What a day this was turning out to be! Catching my first golden trout was exhilarating, the helicopter was amazing, and, of course, summiting Mt Whitney was transcendent. And yet the day was not done. The weather was fine, the sky bright and blue, too early for dinner, too late to start anything more ambitious than a snack. So we were all just kicking back and relaxing when Ranger Rob strode purposefully down the use trail and straight into our camp.
Ranger Rob was a legend among the backcountry rangers, a man of rare knowledge and commitment who had been patrolling the Crabtree area for the last 20 years. Admittedly, the glowing reports were turned in by Rob’s wife and her best friend, both also backcountry rangers, but our short association with Rob convinced us that the legends are justified. Looking for a campsite? Ask Ranger Rob. Curious to know about the trail conditions over Crabtree Pass? Ask Ranger Rob. Want to know what the weather will be two days from tomorrow? Ask Ranger Rob. He won’t know either, but a brief conversation will leave you awestruck by the vast unpredictability of it all. And should you get hurt, Ranger Rob will be the man on the scene with the radio to call for a helicopter.
So it was that day. Ranger Rob was the man with the radio who supervised the airlift of the injured hiker, and was on his way back to Crabtree when he passed through our camp. He greeted us with a cheery wave, while he quickly scanned our campsite for violations of any backcountry regulations. Our food was properly stored, our tents more than 200 feet from the creek. No fire ring was evident, no trash littering the ground. No one was washing his clothes in the creek, and none of us was obviously drunk. This assessment could not have taken more than a few seconds, and as the evidence mounted in our favor, his steely gaze softened, replaced by a look of…, well, admiration.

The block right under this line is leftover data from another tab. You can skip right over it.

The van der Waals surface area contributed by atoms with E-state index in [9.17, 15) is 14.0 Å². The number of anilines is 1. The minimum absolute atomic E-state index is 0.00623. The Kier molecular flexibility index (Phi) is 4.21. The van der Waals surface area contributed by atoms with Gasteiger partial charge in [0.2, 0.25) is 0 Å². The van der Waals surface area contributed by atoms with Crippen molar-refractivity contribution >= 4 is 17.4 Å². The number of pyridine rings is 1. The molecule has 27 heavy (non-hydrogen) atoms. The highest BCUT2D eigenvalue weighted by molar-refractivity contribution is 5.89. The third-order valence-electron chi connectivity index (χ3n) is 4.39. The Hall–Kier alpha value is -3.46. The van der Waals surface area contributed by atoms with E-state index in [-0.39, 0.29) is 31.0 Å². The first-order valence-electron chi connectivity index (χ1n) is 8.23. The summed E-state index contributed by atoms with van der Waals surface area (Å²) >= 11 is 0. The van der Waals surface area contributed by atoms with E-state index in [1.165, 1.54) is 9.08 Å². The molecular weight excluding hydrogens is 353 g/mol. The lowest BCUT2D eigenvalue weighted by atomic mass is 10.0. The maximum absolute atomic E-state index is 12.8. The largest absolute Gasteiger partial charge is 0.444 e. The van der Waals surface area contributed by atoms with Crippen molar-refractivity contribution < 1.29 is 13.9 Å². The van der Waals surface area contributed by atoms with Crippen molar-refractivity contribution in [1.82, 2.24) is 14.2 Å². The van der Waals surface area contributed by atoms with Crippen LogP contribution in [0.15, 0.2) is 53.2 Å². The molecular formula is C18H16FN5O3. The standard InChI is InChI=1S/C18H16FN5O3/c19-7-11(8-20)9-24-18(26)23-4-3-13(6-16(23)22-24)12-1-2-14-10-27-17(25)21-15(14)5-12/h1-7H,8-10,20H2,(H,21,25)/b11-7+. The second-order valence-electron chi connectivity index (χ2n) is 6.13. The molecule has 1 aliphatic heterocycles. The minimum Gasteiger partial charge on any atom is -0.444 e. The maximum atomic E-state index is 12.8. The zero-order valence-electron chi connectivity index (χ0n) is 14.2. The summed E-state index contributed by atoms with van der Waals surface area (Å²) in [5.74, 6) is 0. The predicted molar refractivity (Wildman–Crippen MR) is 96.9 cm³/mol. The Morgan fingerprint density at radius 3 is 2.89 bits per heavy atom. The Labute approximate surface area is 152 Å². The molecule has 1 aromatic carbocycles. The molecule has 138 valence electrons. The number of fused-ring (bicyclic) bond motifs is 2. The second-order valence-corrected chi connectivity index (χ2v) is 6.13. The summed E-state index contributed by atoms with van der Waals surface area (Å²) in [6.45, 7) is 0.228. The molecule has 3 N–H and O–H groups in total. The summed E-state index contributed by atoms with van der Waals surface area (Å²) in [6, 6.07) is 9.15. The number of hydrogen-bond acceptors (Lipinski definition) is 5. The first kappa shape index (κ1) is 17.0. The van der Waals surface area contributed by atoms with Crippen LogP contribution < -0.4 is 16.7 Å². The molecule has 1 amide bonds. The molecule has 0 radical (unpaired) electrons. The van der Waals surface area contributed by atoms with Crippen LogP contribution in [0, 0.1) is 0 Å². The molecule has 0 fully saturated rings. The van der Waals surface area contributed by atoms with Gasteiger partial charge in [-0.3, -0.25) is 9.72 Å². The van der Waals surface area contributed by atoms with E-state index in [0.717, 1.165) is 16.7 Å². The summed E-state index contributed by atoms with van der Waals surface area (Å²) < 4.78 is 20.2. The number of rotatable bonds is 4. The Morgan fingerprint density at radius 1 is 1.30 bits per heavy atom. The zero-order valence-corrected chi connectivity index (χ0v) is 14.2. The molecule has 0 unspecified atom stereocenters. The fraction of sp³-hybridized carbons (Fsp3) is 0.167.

“Nice campsite,” said Ranger Rob. This was high praise from someone with his credentials.
“Thanks,” Don replied. “We wanted to find a spot that was a bit off the beaten track.”
“Yeah, camping at Guitar Lake with a thousand other people did not seem very appealing,” I added. “I couldn’t believe how many people there were up there when that helicopter arrived. Not sure why everybody wants to camp by the lake, although I am grateful that they do.”